You can find whom to interview by talking to people around
the airport. Pretty soon certain names will keep coming up. Those
are the people you want to see. Compare at least three and then
ask to talk to some of their present and past students. Contact
the local designated examiner and ask for recommendations. You
are far more likely to make a good choice using the opinions of
relatively experienced pilots and students. If you plan to fly
at a controlled airport, go to the tower on different shifts and
get ATC opinion. The question to ask is, "Who would you select
as your flight instructor?" "Why?"
Use your eyes, ears and nose during your meetings. I have flown
with instructors with various physical handicaps and have found
that the instructor who overcomes problems has much to offer any
student. Appearance makes a difference. Consider whether you want
to work out inclusion of some selected ground instruction. Having
the same person teach you to fly and guide you through self-study
of ground school has inherent coordination advantages to the student.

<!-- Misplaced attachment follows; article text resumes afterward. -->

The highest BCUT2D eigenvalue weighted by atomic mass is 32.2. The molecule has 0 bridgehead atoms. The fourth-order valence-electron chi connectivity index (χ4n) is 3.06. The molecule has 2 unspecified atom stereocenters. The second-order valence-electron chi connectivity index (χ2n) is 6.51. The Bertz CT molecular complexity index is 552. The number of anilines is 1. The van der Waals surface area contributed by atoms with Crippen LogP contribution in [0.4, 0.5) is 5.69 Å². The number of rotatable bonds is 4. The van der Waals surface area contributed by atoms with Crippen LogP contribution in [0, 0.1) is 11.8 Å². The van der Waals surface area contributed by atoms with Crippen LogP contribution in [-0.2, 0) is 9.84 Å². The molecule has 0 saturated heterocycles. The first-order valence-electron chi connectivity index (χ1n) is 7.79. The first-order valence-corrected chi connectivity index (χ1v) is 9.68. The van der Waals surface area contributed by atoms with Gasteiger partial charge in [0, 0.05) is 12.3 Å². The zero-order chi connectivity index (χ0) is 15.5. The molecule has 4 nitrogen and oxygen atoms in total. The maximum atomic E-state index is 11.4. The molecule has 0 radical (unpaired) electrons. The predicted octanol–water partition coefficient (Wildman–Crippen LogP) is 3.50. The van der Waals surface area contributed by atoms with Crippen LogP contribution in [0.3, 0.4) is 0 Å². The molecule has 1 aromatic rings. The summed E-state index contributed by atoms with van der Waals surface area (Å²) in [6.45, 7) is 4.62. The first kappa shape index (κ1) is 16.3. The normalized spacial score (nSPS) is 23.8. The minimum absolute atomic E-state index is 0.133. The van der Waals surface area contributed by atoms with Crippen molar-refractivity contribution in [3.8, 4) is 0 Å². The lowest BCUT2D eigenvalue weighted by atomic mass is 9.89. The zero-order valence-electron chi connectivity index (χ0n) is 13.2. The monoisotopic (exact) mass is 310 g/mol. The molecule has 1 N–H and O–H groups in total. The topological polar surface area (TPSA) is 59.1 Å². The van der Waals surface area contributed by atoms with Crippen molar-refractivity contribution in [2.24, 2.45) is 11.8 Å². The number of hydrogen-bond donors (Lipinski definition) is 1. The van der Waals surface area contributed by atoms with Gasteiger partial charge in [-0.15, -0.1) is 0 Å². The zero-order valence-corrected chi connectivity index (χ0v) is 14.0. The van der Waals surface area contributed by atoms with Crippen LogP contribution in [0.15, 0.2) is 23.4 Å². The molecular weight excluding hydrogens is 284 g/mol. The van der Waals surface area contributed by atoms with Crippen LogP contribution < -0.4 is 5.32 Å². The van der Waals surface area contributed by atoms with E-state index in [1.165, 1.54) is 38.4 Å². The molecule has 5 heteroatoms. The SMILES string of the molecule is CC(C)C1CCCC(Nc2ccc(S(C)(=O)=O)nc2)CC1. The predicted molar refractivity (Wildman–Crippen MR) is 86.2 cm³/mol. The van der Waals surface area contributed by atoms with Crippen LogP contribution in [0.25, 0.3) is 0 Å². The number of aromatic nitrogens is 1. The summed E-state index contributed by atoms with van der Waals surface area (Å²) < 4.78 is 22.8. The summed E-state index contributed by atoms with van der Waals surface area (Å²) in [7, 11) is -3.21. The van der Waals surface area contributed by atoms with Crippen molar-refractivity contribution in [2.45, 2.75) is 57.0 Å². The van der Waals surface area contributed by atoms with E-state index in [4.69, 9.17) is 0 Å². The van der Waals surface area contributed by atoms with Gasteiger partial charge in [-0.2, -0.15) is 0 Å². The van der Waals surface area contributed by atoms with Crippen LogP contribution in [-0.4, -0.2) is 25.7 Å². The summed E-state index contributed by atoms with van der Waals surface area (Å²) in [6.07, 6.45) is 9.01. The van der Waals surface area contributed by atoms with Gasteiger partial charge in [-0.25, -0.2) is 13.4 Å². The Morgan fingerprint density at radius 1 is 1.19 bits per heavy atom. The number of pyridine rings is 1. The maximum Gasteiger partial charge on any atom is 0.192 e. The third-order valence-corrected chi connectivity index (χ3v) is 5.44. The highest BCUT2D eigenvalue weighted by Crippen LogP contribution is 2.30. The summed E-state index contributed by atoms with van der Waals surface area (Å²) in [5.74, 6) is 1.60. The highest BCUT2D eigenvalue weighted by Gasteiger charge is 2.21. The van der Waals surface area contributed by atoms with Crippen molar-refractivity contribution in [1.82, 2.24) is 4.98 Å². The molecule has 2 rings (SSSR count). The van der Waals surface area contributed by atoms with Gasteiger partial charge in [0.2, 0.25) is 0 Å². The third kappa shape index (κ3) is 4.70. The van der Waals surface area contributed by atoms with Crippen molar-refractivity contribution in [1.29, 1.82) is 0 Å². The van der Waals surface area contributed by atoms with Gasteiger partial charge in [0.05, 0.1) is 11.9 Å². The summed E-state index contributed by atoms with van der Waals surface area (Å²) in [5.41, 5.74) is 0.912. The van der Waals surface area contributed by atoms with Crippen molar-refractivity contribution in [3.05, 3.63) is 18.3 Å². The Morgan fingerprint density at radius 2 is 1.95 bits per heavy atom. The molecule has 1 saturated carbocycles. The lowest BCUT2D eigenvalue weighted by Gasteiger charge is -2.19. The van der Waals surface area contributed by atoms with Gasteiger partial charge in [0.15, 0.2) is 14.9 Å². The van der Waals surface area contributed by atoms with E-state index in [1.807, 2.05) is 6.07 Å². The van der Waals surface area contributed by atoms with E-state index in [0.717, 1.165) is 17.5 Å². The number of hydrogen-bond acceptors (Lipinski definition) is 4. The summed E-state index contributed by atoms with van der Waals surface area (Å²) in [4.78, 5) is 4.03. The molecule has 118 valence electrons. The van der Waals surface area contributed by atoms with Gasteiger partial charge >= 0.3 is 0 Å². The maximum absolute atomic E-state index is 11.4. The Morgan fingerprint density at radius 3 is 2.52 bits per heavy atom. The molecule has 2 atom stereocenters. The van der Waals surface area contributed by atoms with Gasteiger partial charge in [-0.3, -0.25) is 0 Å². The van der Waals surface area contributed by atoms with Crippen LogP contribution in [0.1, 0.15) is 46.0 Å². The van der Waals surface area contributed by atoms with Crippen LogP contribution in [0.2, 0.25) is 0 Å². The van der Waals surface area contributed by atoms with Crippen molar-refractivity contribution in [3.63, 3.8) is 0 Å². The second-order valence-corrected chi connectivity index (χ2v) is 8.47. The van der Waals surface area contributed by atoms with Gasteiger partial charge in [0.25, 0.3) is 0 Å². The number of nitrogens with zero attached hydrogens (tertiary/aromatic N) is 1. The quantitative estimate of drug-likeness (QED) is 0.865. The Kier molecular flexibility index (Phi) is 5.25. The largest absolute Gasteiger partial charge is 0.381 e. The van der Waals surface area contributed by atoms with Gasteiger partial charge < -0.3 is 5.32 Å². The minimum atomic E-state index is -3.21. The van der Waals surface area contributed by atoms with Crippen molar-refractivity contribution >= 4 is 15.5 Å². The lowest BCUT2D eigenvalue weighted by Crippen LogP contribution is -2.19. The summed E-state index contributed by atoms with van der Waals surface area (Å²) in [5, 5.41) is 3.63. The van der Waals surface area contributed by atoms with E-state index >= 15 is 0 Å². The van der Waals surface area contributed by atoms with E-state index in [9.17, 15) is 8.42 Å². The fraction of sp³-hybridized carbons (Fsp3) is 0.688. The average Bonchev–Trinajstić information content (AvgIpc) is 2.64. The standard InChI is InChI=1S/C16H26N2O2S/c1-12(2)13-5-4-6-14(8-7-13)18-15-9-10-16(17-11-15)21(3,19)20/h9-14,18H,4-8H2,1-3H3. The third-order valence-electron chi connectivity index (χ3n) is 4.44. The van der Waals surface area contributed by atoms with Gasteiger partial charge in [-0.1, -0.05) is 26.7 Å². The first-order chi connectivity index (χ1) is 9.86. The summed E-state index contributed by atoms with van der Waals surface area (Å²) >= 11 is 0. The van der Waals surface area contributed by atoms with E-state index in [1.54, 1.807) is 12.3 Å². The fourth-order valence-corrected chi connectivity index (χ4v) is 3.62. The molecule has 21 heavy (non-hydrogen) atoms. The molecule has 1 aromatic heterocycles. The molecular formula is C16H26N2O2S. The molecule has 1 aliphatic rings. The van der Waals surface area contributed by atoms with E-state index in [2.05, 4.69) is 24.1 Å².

Your flying will supplement your ground instruction and vice versa.
Taking a ground school is not very efficient.
Don't take your demonstration ride right away. Make an arrangement
that will allow the instructor an opportunity to assign home study
and a preflight review of what will be flown. Confusion has a
negative effect on learning. Most instructors are above average
pilots. Being able to fly is not nearly as important as being
able to teach flying. The best teaching will occur before and
after the flight. The airplane is a very poor classroom.
Money spent on a demonstration lesson can be informative. Try
to take the same lesson from all instructors so you can relate
comparisons. Have a set of identical questions to ask each instructor.
Grade the explanations for each question. Questions should vary
from highly technical to stupid. Listen for a change in voice
tone and body language as the questions vary. A good instructor
is not averse to admitting ignorance. Knowing where to find information
is just as important as knowing. Good flight instructors learned
on the job.
The type of aircraft is mostly a matter of personal preference.
The instructor is often limited in his selection by what is available.
You are not so limited. Some aircraft are somewhat too easy to
fly. Others like taildraggers offer difficulties. Ask as many
pilots as you can about their training preferences and then use
your own judgment. Having a plane you feel comfortable with will
improve your learning.
NAFI (National Association of Flight Instructors) has a wide
range of information, including NAFI flight instructor names,
hometowns and contact telephone numbers. Html://www.nafinet.org
Last Modified February 24, ©2017 TAGE.COM